Travel back in time a decade and you’ll find a world awash in game-changing innovation that was supposed to make life less expensive, more efficient and better for all. Instead of apps and data analytics there were mortgage-backed securities, credit default swaps and other derivatives. There were specialty lenders. And there were massive hedge funds and sovereign wealth funds to keep money flowing through a web of companies, consumers and investors.
Then it all collapsed, as we know, because regulators didn’t pay attention to the risky activities at the margins. They didn’t understand all of the innovation that had sprung up in odd corners. Sometimes they didn’t know it was happening. And they didn’t force banks and non-banks to set aside emergency money for the risks that they did see. Eventually risk at the margins became risk at the system’s core.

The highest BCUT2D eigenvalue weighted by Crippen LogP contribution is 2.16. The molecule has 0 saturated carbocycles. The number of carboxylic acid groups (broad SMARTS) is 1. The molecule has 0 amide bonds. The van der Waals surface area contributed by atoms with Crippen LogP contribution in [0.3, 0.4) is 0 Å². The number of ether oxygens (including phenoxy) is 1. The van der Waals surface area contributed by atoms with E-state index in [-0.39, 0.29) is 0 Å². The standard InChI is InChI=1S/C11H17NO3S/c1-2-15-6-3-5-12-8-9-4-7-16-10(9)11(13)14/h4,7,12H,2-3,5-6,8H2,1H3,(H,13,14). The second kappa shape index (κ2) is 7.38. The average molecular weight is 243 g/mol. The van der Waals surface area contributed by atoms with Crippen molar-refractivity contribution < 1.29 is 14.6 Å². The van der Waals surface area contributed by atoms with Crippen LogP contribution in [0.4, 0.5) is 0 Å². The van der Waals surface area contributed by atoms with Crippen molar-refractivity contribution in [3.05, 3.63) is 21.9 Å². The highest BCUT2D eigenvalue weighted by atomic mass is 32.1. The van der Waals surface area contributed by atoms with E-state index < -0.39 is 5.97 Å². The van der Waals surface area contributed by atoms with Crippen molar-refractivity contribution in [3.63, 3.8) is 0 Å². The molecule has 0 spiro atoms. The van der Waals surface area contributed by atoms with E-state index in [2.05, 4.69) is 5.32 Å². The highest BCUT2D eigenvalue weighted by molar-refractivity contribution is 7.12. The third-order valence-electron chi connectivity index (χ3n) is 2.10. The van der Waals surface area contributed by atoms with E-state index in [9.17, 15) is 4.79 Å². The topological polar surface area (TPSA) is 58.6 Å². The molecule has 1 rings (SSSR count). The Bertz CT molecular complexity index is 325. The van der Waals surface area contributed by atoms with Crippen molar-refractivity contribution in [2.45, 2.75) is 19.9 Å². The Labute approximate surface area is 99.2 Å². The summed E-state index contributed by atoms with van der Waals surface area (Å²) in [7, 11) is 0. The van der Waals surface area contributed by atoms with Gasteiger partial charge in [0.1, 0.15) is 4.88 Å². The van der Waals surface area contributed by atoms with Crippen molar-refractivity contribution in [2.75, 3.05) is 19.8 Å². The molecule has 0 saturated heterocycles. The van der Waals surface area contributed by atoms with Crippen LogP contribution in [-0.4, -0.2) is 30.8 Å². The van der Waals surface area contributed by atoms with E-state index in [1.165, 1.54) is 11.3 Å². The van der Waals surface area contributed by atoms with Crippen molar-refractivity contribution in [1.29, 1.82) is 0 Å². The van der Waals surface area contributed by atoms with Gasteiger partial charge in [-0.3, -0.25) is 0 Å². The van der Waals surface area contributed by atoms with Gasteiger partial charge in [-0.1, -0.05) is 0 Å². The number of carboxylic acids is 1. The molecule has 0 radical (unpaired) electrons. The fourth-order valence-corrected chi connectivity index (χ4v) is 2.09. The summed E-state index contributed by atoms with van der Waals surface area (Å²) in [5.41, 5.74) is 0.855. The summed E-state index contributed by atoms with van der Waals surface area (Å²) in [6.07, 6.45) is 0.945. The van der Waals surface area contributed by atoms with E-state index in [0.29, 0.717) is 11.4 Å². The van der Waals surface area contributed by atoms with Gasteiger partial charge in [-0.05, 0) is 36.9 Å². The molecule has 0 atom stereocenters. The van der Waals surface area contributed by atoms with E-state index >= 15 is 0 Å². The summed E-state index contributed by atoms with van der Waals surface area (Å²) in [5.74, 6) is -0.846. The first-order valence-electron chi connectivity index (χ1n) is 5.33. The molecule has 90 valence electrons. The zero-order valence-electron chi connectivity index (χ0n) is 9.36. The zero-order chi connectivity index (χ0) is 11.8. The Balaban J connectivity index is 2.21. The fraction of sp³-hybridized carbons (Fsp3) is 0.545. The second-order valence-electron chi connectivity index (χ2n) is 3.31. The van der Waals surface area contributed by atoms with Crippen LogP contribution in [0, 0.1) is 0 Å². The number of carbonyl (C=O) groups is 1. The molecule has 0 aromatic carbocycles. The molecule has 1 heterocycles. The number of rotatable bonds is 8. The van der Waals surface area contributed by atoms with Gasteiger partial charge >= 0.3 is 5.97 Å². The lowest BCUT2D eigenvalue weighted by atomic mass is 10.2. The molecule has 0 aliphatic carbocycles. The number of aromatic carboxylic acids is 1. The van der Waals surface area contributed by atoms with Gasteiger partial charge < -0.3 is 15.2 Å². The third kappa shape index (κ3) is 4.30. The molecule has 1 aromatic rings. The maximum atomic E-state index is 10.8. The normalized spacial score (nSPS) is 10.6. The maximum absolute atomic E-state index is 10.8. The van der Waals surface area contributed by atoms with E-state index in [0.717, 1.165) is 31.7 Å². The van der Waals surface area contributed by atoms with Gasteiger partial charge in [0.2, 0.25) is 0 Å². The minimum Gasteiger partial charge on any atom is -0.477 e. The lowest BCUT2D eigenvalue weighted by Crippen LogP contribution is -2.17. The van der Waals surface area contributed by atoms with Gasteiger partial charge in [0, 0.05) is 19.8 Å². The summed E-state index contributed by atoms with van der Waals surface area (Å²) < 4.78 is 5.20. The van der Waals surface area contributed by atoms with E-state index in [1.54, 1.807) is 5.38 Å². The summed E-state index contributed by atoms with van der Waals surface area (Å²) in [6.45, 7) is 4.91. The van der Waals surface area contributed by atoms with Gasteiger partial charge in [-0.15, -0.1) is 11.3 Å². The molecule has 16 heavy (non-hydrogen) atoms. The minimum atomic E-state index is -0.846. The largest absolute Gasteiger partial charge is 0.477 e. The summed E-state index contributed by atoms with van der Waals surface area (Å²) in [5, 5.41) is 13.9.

Now financial innovation has recovered along with the banking sector and lots of new activity is springing up in a place often overlooked by the watchdogs in Washington D.C.: the world of venture-backed startups.